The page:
Besides, early in the season — when the Raptors were healthy (sans Porter) — Koloko brought an exciting new dimension in his limited minutes as a rim protector and roll threat. Now that he’s playing a bigger role, one that he’s not ready for, his flaws are fully on display.

None of this is Koloko’s fault. Nor is it the coaching staff’s fault or management’s fault. This is how player progression works — i.e, generally, it’s slow for second round picks — and this is what happens when teams are banged up — players are forced into larger roles, and sometimes, they’re just not ready.

And fans of this team should know this better than most. If they were here in 2016-17, which it seems they weren’t, they’d remember Pascal Siakam on a similar trajectory — forced into service as a starter before he was ready, looking lost and clueless at times, finally sent to the G League — where oh yeah, he won a title and a Finals MVP. And he’s been pretty good since, wouldn’t you say?

All of which is to say — give Koloko a break.

Trade some picks! Get help!!

OK, now we’re talking. The Raptors have all their draft picks and some very tradeable contracts. I’m not ditching VanVleet, Anunoby, or Siakam, and although I’m not as enamoured with Barnes as others yet, I’m certainly not trading him anytime soon.

But everyone else is on the table, right? Injuries, of course, limit Toronto’s options. No one is trading for an injured Precious Achiuwa or Otto Porter. But maybe in February?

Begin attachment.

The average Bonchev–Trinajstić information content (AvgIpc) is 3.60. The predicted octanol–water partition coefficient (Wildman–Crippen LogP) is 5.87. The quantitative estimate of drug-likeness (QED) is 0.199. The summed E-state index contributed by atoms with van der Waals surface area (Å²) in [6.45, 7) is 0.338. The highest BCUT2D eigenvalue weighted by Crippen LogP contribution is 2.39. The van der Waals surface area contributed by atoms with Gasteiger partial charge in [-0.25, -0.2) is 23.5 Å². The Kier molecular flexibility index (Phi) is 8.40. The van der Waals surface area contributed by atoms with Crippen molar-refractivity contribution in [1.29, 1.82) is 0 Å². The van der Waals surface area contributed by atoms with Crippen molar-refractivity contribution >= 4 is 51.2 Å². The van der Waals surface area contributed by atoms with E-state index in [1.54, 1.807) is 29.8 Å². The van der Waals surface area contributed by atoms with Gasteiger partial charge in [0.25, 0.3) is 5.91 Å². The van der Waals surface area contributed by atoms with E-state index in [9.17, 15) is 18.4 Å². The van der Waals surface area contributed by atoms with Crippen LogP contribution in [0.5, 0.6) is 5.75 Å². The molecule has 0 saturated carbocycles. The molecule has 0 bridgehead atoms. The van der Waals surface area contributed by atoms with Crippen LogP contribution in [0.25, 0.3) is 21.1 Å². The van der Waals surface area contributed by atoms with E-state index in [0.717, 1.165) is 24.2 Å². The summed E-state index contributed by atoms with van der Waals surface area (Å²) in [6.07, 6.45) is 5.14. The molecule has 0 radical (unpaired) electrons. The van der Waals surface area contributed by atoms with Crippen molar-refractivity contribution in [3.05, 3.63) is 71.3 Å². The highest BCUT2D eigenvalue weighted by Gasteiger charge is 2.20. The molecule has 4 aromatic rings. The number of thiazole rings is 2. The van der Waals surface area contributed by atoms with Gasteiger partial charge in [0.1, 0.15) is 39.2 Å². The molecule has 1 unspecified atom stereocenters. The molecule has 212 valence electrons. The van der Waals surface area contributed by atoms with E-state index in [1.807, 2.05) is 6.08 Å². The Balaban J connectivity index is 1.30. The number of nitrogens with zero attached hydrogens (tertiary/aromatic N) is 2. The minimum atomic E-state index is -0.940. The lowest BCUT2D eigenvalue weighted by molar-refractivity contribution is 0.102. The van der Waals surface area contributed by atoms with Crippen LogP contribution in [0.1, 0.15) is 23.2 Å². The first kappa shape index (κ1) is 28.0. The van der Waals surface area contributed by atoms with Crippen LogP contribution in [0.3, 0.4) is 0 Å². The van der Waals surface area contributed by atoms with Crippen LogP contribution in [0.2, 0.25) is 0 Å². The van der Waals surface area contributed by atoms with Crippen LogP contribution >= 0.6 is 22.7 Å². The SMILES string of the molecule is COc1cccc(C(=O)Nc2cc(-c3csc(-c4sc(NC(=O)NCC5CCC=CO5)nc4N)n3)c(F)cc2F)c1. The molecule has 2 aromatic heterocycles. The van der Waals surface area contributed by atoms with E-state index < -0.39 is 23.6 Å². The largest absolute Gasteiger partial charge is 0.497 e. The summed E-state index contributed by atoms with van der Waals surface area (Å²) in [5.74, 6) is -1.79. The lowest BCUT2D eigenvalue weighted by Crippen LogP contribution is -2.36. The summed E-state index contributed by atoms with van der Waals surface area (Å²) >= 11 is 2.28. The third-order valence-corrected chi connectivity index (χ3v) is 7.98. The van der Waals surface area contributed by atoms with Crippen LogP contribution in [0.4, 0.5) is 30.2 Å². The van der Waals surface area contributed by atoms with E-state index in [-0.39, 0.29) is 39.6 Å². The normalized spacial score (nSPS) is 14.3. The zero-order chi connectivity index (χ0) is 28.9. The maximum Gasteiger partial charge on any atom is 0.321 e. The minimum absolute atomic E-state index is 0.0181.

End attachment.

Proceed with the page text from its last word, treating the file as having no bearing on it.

For now, I’m sure there are teams that could use Chris Boucher, Thad Young or Gary Trent. Package them with a future protected first, and maybe you can get a backup point guard who can shoot?

Trent of course is the most interesting piece; he’s got a player option after this season, and although his play so far tells me teams would be wise not to pay more than his current salary, the cap is going up and teams will have money to spend. So he’s clearly going to opt out. And if he’s not starting here in Toronto (to be clear, I think he should be, given the current roster) he’s not going to want to stick around.

So it would behoove Toronto to get something for him now. I’ll leave it up to others to start playing with the trade machine, but the team’s needs (backup point guard, shooting, size up front) are clear.

And that’s really the crux of my argument here: Making moves to build around your “core four” seems to me to be the way to go. When healthy, with the right supporting cast, that group can win you 50 games.

50 games isn’t a title, but from there you’re one step away from having the assets to trade for a superstar when one becomes available — just like in 2018.

Build a winning culture, win as many games as you can, be ready when the opportunity to get better arrives. That approach worked for Masai Ujiri and the Raptors once already, and that’s the approach I’m going to stick with for now.